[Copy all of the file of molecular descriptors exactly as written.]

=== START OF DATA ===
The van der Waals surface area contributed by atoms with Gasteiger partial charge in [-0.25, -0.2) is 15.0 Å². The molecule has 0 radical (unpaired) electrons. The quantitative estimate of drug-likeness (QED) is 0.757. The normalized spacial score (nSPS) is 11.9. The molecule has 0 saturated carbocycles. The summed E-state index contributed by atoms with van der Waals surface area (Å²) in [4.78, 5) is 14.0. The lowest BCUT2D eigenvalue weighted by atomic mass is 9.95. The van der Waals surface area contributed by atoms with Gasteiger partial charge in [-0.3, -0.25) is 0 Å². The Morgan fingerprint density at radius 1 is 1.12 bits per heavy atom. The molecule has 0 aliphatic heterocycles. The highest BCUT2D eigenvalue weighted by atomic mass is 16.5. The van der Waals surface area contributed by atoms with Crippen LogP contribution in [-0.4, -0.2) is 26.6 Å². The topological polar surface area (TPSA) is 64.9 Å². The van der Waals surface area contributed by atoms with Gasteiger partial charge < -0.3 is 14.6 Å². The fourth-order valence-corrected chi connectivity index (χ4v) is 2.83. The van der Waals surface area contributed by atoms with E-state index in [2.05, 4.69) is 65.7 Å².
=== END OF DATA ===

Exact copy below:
The van der Waals surface area contributed by atoms with Gasteiger partial charge in [-0.25, -0.2) is 15.0 Å². The molecule has 0 radical (unpaired) electrons. The quantitative estimate of drug-likeness (QED) is 0.757. The normalized spacial score (nSPS) is 11.9. The molecule has 0 saturated carbocycles. The summed E-state index contributed by atoms with van der Waals surface area (Å²) in [4.78, 5) is 14.0. The lowest BCUT2D eigenvalue weighted by atomic mass is 9.95. The van der Waals surface area contributed by atoms with Gasteiger partial charge in [-0.3, -0.25) is 0 Å². The Morgan fingerprint density at radius 1 is 1.12 bits per heavy atom. The molecule has 0 aliphatic heterocycles. The highest BCUT2D eigenvalue weighted by atomic mass is 16.5. The van der Waals surface area contributed by atoms with Crippen LogP contribution in [-0.4, -0.2) is 26.6 Å². The topological polar surface area (TPSA) is 64.9 Å². The van der Waals surface area contributed by atoms with Gasteiger partial charge < -0.3 is 14.6 Å². The fourth-order valence-corrected chi connectivity index (χ4v) is 2.83. The van der Waals surface area contributed by atoms with E-state index in [2.05, 4.69) is 65.7 Å².